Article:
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Textbook options abound

Lauren Creiman
LV Life Editor

Fifteen out of 20 University of La Verne students surveyed informally said that they buy their textbooks from various online sources – instead of the University of La Verne Bookstore.

The declaration of bankruptcy by Borders Group Inc., and the closing of more than 200 stores, coupled with the availability of better prices online, indicate a shaky future for chain bookstores – including the ULV bookstore, which is part of the Follett Corporation that runs many university bookstores.

“I always buy my textbooks online, because the bookstore is overpriced for everything,” freshman philosophy and creative writing major Ryan Castillo said. “I refuse to buy anything there when it’s available elsewhere for a more reasonable price.”

Twelve of the 20 students surveyed said they use online services such as Amazon and Chegg, citing cheaper prices, convenience and better customer service.

“I get all my books at Amazon and if I can’t get them there, I go to half.com,” freshman business administration major and creative writing minor Rebecca Ayala said. “The school bookstore is always my last resort because it’s expensive, even when they’re used, and I think they offer poor customer service.”

“I buy most of my larger textbooks for my major through Amazon because it’s less expensive, and I get my General Ed books through Chegg because it benefits the environment,” sophomore mathematics major Brittany Dale said.

“The only books I do buy

through the bookstore are my reading books for my writing classes.”

In addition to offering textbooks for rent at low prices, Chegg plants a tree through the American Forests Global ReLeaf program for each book rented through its site, making it a popular pick among students.

To date Chegg has planted more than 4,000 acres of trees through the program.

Amazon, popular for low prices and convenience, also has a book buyback program, which allows students to sell back used books that are in good condition to a third-party merchant.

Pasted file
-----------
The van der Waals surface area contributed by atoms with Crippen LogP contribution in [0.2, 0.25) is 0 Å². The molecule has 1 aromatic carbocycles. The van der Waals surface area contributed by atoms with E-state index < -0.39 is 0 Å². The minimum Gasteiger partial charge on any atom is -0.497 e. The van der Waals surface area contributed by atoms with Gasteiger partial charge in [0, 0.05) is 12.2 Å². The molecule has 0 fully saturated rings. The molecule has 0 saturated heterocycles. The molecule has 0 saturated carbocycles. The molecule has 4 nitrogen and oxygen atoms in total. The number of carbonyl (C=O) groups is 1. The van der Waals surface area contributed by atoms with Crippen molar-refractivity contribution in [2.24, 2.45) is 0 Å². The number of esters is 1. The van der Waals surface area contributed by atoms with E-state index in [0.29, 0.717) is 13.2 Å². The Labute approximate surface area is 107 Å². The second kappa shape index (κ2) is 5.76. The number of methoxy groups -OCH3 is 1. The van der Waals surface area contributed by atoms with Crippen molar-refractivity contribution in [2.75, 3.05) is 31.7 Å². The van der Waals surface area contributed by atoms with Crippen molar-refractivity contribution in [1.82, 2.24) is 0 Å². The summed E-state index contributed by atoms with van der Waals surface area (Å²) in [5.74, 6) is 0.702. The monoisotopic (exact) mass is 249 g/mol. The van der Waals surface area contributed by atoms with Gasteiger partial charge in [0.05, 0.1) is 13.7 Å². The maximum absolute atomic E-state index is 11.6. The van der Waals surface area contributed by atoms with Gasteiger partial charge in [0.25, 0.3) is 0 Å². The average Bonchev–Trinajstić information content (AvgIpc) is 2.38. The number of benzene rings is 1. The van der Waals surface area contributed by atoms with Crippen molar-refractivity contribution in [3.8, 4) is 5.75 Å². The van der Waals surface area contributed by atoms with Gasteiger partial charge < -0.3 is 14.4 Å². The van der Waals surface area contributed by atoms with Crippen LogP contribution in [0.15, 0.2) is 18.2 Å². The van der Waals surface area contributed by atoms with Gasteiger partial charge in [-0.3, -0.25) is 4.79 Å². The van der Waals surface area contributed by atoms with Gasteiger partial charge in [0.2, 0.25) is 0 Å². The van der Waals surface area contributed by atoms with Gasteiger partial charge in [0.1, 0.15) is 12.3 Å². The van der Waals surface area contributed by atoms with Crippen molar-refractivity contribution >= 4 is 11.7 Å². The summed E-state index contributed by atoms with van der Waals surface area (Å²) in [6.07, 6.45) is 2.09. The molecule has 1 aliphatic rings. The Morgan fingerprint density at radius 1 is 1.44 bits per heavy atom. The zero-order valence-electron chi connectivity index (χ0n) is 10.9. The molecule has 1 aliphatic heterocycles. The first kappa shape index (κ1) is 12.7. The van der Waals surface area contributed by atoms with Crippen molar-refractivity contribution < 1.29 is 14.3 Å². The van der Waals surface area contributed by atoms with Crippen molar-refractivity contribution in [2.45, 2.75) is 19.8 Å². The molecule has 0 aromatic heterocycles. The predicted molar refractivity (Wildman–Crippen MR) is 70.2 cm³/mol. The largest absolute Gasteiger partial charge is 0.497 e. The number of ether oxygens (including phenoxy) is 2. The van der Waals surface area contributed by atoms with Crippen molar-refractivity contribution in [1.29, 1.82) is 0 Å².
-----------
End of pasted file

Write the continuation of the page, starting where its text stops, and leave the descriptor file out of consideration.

Through the program students can ship their items for free and are compensated with an Amazon gift card with the appropriate amount of money.

“Amazon is my go-to source because they buy back my books for great prices, while the bookstore buys them back for a tiny fraction of the cost or don’t buy it back at all,” freshman business administration major Ariel Cole said.

“Usually after I sell my books back I can turn around and buy textbooks for the next semester on Amazon using the money that I received from the buyback.”

The La Verne bookstore also allows students to buy textbooks online or in-store and sell back textbooks at any time.

It also allows students whose financial aid exceeds the cost of their tuition and fees to apply their remaining amount toward the cost of books.

“I buy my books at the bookstore simply because it’s right by campus and you don’t have to pay shipping and handling or wait for the books,” sophomore biology major Rachelle Sellen said.

However, many students feel that the bookstore’s convenience stops there.

“Their prices are not competitive enough, their new books are expensive, and their selection of used books is rather small or in some cases nonexistent,” freshman psychology major Danielle Locke said. “I buy online now, because I can’t afford the bookstore prices.”

Many of the students surveyed said that they were most frustrated with the expense of the books and the small amount of money they received when selling books back to the store.

“The bookstore is frustrating because it buys books back for a tiny fraction of the cost or doesn’t buy them back at all,” Cole said.

“It’s ridiculous that they sell you a book at the beginning of the semester and won’t buy it back at the end because a new edition has come out,” Castillo said.

“That’s why it’s much easier to just sell them back online.”

Sixteen of the 20 students surveyed said that they think the bookstore needs to lower its prices, widen its selection and improve its buyback program to increase business and stay competitive with its online rivals.

Representatives from the University bookstore could not be reached for comment.

Lauren Creiman can be reached at lauren.creiman@laverne.edu.

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